Intubation and Ventilation on ICU
While you may not necessarily spend your first few days on ICU intubating patients, there are some phrases you need to be familiar with regarding patients who have been intubated, and you will most definitely need to at least understand the foundation of ventilating intubated patients. Let’s first discuss intubation grades:
- Grade 1: the full and complete glottis can be visualized
- Grade 2: the anterior part of the glottis is not seen
- Grade 3: the epiglottis is visualized, but not the glottis
- Grade 4: the epiglottis is not seen
As you can imagine, knowing the grade of intubation is important when you take care of a patient as it lets you know how difficult a potential re-intubation could be. Difficult intubations are often done by registrars or consultants, but that doesn’t mean you can’t observe!
Now let’s discuss ventilation. If a patient is intubated, they will not be able to breathe on their own. Depending on what their arterial blood gas shows, they will need to be put on an appropriate type of ventilation. So let’s break it down:
- SIMV- Synchronized Intermittent-Mandatory Ventilation. The patient is essentially is breathing on their own but the machine provides mandatory breaths with spontaneous respiration.
- CPAP- Continuous Positive Airway Pressure. As the name implies, positive pressure is provided throughout the cycle.
- ASB- Assisted Spontaneous Breathing. It synchronizes with a patient’s spontaneous breathing.
Another important thing to understand when we discuss ventilation is PEEP. You may hear the term tossed around a lot on ICU- adjust the PEEP. It is the positive end-expiratory pressure, and it’s the pressure in the lungs that remains after expiration.
Lastly, I just want to make a quick mention of proning a patient who is not ventilating well. Occasionally despite our best efforts and aggressive treatment, a patient is still struggling to ventilate well. There is some science of improved oxygenation when a patient is laid onto their chest versus their back due to the redistribution of pulmonary flow.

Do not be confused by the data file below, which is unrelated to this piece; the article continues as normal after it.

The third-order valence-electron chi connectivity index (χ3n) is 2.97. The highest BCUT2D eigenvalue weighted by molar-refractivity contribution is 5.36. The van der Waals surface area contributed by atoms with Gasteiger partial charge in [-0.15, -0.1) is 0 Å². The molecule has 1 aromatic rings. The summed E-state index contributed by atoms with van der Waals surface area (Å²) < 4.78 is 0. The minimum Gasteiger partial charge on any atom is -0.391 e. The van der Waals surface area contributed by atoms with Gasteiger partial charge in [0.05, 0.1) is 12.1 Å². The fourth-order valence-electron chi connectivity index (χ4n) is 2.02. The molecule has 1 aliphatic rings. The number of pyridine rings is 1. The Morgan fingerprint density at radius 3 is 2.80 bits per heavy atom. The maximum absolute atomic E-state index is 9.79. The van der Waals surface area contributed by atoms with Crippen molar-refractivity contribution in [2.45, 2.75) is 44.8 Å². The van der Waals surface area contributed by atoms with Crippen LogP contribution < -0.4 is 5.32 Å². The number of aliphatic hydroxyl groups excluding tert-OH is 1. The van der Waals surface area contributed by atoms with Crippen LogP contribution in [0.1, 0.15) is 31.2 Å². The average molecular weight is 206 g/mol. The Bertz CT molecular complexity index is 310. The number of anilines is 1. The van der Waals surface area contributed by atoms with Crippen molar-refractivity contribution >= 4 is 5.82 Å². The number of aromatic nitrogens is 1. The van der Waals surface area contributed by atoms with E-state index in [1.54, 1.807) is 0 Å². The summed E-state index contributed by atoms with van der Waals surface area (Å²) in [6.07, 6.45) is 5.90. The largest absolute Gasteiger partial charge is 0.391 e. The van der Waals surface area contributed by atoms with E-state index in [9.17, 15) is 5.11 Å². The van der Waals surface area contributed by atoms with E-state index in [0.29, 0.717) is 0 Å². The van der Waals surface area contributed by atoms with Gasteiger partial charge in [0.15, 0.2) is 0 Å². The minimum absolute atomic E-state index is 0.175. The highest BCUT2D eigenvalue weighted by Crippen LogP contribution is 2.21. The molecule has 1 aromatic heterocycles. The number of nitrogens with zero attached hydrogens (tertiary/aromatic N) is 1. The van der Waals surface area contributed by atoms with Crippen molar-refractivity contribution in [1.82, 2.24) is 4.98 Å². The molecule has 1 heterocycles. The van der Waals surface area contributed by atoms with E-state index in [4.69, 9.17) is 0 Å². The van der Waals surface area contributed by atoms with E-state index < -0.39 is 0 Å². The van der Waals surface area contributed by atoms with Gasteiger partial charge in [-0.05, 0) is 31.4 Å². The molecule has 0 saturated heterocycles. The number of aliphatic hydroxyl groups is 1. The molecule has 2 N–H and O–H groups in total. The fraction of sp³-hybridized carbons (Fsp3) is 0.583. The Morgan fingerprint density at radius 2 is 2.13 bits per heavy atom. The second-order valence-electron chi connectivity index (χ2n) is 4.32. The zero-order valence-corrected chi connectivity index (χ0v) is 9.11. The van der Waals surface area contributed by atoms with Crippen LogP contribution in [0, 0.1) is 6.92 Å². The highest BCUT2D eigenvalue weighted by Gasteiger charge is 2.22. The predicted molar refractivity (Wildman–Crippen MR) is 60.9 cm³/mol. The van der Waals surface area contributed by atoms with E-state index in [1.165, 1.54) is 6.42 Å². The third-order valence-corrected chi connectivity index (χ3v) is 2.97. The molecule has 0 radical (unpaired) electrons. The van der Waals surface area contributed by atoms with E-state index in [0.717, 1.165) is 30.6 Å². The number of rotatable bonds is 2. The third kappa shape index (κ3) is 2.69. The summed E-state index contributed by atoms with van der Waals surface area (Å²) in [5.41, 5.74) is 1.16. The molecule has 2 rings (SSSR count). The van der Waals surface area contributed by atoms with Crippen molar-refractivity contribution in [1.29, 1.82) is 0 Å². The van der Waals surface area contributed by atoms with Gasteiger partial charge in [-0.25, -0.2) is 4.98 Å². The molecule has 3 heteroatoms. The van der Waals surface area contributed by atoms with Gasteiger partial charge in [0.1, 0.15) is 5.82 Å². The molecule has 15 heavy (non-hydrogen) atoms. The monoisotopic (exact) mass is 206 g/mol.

Common Cases on ICU
You may wonder as to what type of patients you could find in ICU. Depending on how big your hospital is, you may just have general medicine (adult) ICU patients, a general and neuro ICU, or even a general, neuro, and pediatric ICU. Whatever the scenario, you should be prepared to understand all aspects of care. Here are a few typical admissions:
- Brain hemorrhage
- Polytrauma/Traumatic brain injury
- Post-operative care (surgical cases can be anything from abdominal, ENT, brain, etc)
- Myocardial infarction/cardiac arrest
How can I work as a consultant in Intensive Care in the UK?
So remember how we mentioned earlier that you are surrounded by doctors of different backgrounds in ICU? Because of this, you will find that there are different titles given to the consultants based on their training. For instance, if an individual has trained to work in intensive care medicine (ICM) via internal medicine training, they would also be known as an intensivist when they become an ICU consultant. However, if someone were to take another route, say via anaesthesia, they would also be an anesthesiologist/anaesthetist. Let’s break down the routes by which you can enter ICM training:
There is no core level of training for intensive care medicine (making it an UNCOUPLED speciality), rather you can complete one of the routes mentioned above and join at ST3 level. As you can guess from the above routes of entry, you will need to complete ANY of the following exams (whichever is related to the programme that you took) to be eligible to enter ICM training.
- FRCA (Primary)
- MRCP UK (Full)
- FRCEM Primary (or MRCEM Part A after August 2012) AND FRCEM Intermediate SAQ (or MRCEM Part B after August 2012) AND FRCEM Intermediate SJP OR MRCEM obtained prior to August 2018
For detailed official information please visit Faculty of Intensive Care Medicine (FICM) webiste
A rotation in ICU is now mandatory as a part of Internal Medicine Training, so if you want to be an intensivist, things have gotten much easier to pursue.